INTRODUCTION: In today’s class we have a dialogue in present simple between a couple who start arguing about how often they go out. Naturally, this conversation in English about routines and repeated actions means that there are dozens of examples of the present simple and adverbs of frequency.
ACTIVITY: How many examples of the present simple and adverbs of frequency can you find?
Candy: Hi. As you know, I always speak frankly.
Candy: So that’s why I want to tell you… there’s a problem in this relationship.
Candy: That we don’t go out enough.
Lynch: Of course not, that’s because we’re always too busy in bed to go out of the house.
Candy: Oh yeah?
Lynch: Oh yeah.
Candy: Says who?
Lynch: Says me. Come on, Candy, The average couple makes love once a week, how many times a week do we make love?
Candy: A couple.
Lynch: Err…I think you better explain that couple means both ‘par’ two and ‘pareja,’ two people in a relationship.
Candy: You just did.
Lynch: So I’m sure our listeners want to join me in condemning your outrageous suggestion we barely do it more than twice a week.
Candy: Okay… twice a day. Sometimes. Occasionally. But, shut up… I want to talk about going out and why we never go out. Not sex.
Lynch: I don’t….I wanna talk about our intimate life…
Candy: …And how good you are…
Lynch: Yeah, preferably.
Candy: Well, I’m sorry, but there’s a basic qualification for recommending the skills of a person in any area.
Lynch: Which is?
Candy: That they show skills in that specific area.
Lynch: Why do you always have to give the impression to the listeners that I’m not an expert in the bedroom?
Candy: Err… because you’re not.
Candy: Why do you say that?
Lynch: Why do you think?
Candy: I don’t know.
Lynch: Don’t force me to be juvenile and vulgar.
Lynch: Well, come on. I totally disagree with what I have to do now, but if you constantly tell everyone that I’m bad in bed then I just have to reply with cold, hard facts. Like how many times you (cough) each time we do it.
Candy: I’m not saying you’re bad in bed, I’m just saying that you’re not the Grandmaster Flash that you think you are. And what do you mean… how many times I (cough) each time we do it?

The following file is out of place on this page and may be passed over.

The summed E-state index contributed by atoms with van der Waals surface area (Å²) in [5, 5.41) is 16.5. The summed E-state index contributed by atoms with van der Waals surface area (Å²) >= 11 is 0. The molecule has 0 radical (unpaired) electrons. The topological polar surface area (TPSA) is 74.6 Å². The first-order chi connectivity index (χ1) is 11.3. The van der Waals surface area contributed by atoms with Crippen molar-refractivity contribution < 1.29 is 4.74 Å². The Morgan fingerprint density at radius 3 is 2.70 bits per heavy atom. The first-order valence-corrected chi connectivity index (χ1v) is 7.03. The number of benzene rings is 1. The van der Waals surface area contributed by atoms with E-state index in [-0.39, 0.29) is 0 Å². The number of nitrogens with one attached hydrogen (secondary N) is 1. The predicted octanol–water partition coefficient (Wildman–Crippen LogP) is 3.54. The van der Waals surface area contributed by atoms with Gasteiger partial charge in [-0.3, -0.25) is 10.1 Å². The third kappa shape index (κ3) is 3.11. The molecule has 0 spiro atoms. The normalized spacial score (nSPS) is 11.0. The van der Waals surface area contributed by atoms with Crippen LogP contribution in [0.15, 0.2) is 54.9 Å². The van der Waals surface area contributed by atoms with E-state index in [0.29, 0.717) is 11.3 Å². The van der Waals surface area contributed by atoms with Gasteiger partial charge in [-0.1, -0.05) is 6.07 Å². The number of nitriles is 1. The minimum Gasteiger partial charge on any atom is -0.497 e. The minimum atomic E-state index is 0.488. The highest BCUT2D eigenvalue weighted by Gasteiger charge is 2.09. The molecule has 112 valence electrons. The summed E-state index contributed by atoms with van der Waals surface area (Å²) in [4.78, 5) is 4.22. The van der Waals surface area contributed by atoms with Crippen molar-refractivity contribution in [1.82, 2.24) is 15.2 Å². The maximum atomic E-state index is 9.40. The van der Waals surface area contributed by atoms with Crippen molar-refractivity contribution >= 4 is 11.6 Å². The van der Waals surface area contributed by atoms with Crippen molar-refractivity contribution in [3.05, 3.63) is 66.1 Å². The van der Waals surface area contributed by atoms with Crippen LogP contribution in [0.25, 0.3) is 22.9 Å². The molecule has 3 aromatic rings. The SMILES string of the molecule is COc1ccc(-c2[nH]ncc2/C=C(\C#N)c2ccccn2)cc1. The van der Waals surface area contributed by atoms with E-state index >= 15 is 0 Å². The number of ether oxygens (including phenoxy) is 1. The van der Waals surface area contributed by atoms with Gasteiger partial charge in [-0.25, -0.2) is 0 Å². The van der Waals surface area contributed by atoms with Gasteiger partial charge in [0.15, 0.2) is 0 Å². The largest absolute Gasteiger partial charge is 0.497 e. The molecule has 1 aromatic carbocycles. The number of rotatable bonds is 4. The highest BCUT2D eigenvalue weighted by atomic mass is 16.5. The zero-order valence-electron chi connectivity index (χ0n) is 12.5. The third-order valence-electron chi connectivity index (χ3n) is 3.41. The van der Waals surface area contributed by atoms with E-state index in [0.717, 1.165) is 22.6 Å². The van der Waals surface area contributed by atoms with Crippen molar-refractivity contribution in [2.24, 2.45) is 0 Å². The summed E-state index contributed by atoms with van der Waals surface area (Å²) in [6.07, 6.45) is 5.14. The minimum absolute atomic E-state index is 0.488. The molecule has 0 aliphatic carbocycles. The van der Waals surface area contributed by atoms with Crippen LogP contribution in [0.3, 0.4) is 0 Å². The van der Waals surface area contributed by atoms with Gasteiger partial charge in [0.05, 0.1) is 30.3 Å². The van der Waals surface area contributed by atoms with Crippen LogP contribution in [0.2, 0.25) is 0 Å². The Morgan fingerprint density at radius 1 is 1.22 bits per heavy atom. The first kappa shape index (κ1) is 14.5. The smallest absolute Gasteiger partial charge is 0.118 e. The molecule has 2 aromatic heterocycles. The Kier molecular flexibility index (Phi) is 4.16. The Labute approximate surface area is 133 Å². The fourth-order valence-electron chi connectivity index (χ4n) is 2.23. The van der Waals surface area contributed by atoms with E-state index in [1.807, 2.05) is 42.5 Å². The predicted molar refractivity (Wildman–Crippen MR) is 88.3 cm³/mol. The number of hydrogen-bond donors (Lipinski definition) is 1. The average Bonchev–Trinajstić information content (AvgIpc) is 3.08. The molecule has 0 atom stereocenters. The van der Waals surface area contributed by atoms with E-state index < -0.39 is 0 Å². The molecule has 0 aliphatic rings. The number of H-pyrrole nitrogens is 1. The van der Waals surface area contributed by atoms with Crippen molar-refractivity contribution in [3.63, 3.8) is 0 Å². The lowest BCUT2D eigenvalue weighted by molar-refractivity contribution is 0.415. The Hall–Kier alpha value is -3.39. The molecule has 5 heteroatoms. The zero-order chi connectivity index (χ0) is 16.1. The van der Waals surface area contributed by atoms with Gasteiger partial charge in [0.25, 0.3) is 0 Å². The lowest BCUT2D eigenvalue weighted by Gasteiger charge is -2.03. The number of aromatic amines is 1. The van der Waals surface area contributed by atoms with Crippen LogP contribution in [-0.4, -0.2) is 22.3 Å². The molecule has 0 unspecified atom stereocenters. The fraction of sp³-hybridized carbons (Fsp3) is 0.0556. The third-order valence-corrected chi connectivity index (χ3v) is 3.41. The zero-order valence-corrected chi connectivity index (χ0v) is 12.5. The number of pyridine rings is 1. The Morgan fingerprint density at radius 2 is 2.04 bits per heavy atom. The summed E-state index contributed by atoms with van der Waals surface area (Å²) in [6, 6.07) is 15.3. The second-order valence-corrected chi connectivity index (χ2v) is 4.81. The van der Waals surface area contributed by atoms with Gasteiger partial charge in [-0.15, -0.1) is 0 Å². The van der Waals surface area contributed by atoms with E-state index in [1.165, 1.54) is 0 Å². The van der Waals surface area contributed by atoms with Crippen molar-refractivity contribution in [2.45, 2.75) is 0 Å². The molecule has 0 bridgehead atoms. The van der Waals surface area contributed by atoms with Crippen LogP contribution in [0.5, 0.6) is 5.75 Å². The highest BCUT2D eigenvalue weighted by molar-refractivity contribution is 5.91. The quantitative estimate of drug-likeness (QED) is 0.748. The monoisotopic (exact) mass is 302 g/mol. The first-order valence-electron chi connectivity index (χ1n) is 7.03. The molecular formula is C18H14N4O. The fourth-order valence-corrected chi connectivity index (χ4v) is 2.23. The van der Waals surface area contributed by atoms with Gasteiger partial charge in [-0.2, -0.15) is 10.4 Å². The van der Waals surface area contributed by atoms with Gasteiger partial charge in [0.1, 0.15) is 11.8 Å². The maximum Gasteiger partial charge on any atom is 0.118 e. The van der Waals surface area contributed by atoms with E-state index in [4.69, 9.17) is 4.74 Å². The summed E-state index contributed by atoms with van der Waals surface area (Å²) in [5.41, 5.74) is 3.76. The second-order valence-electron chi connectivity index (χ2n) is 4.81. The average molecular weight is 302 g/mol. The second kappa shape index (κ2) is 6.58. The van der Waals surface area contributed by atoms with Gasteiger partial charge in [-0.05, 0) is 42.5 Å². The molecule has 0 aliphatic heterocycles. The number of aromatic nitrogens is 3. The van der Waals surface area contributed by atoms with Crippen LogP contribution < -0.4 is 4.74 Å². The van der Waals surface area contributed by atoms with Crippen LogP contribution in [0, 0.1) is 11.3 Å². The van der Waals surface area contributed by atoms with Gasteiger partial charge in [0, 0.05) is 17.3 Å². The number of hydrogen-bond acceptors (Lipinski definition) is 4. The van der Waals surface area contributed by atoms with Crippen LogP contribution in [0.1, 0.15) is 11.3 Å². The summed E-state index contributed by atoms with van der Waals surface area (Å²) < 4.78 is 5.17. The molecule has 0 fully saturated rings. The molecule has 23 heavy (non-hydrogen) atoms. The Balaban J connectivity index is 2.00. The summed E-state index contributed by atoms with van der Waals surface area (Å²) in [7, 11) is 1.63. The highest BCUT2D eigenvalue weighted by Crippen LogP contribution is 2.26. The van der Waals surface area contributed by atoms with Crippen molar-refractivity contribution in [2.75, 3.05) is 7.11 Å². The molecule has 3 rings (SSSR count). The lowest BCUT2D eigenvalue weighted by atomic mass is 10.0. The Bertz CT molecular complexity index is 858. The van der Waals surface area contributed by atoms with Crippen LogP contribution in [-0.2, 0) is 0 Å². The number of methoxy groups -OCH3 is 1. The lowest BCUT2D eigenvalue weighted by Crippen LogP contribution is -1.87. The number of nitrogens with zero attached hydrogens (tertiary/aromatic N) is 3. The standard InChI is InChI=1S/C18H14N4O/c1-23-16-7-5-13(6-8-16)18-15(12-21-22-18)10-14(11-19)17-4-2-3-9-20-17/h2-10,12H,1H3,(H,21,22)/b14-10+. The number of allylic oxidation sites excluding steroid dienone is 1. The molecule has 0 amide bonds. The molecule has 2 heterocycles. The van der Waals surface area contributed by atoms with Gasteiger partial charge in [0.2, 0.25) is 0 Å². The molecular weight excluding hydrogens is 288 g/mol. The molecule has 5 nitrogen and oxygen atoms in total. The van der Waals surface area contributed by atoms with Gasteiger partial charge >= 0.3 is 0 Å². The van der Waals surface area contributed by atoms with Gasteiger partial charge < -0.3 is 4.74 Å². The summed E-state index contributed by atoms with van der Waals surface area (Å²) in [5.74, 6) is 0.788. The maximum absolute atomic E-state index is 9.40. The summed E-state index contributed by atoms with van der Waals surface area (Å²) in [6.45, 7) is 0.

Lynch: You know. The big ‘O’. Come on…I mean…how many do you have usually?
Candy: I don’t count. The only people who count ‘O’s’ are men. Anyway, stick to the subject… I want to go out more. Rachel goes out all the time.
Lynch: God, Why do we always compare ourselves to bloody Rachel?
Candy: Well, it’s very useful in this case. I look at what she gets from Donald and I compare what I get from you – it’s simple. And, by the way, I assure you she gets a good, regular supply of ‘O’s’.
Lynch: Hah…so it’s true… you do count.
Candy: That’s a secret amongst girls. Anyway, I repeat – Donald and Rachel go out frequently.
Lynch: But we go out to that night club you like every month.
Candy: Exactly, once a month means we go out occasionally. I want to go out frequently – Fridays and Saturday. I want to go to restaurants, and plays, and bowling, and nice restaurants.
PART 2: A dialogue in present simple continued…
Lynch: Okay then, do you want to go out to that Greek restaurant tonight?
Candy: No…I don’t like Greek food…I’m bored of it.
Lynch: How’s that possible? How often do you eat Greek food?
Candy: When I was a kid – all the time. My father loves it.
Lynch: Does he go to Greek restaurants a lot? He never told me.
Candy: Yeah, he usually goes every Friday; and it’s horrible; he drinks too much wine and comes back drunk. Like you…except that you seldom drink wine… it’s always beer.
Lynch: Well, it’s better than spirits and liquor. In fact, I don’t know why you always drink spirits and liquor; it worries me.
Candy: I drink liquor because soft drinks and sodas are boring.
Lynch: But why is the only option – soft drinks and spirits?
Candy: Because I don’t like wine and beer. I drink gin or rum or vodka. Anyway, why do you worry about it? Do you think spirits are unhealthier than beer?
Lynch: It depends on the dose. Anyway, let’s get back to the issue. I’ll call Alex about dinner; he can get us a reservation at that trendy restaurant in the gothic quarter. He works behind the bar.
Candy: I know, he always gives us a free shot of tequila when I go with Angela and Rachel. Sometimes, he puts three cocktails on our table and says, “The drinks are on me.”
Candy: In fact, he always complains that he never sees us out. You and me together. Which proves the point that we don’t go out enough.
Lynch: He doesn’t know what he’s talking about. He takes far too much cocaine to remember anything. Anyway, we don’t need to go out. We’re in a relationship. The people who enjoy going out are single people looking to hook up, pick up chicks, chicks looking for guys etc… I don’t wanna chat anyone up, I’ve got you. You’ve got me.
Candy: But we still need to party… old man!
Lynch: I’ll try and forget the last part of that sentence.
Candy: Come on, Lynch, everyone needs to party: dance all night, booze all night, dress up, look good.
Lynch: And then have a hangover. And it always costs so much in restaurant bills, tips, and entrance fees.
Candy: Yeah, but it’s such a bloody good laugh.
Lynch: Well, I suppose so… come on then…let’s call a cab.
Candy: We gonna party?
Lynch: Yeah…let’s party.
CONCLUSION: We really hope you found this conversation in the present simple tense useful for learning English grammar. Visit our home page and you will see that we have many more ESL materials which can all be downloaded in PDF format.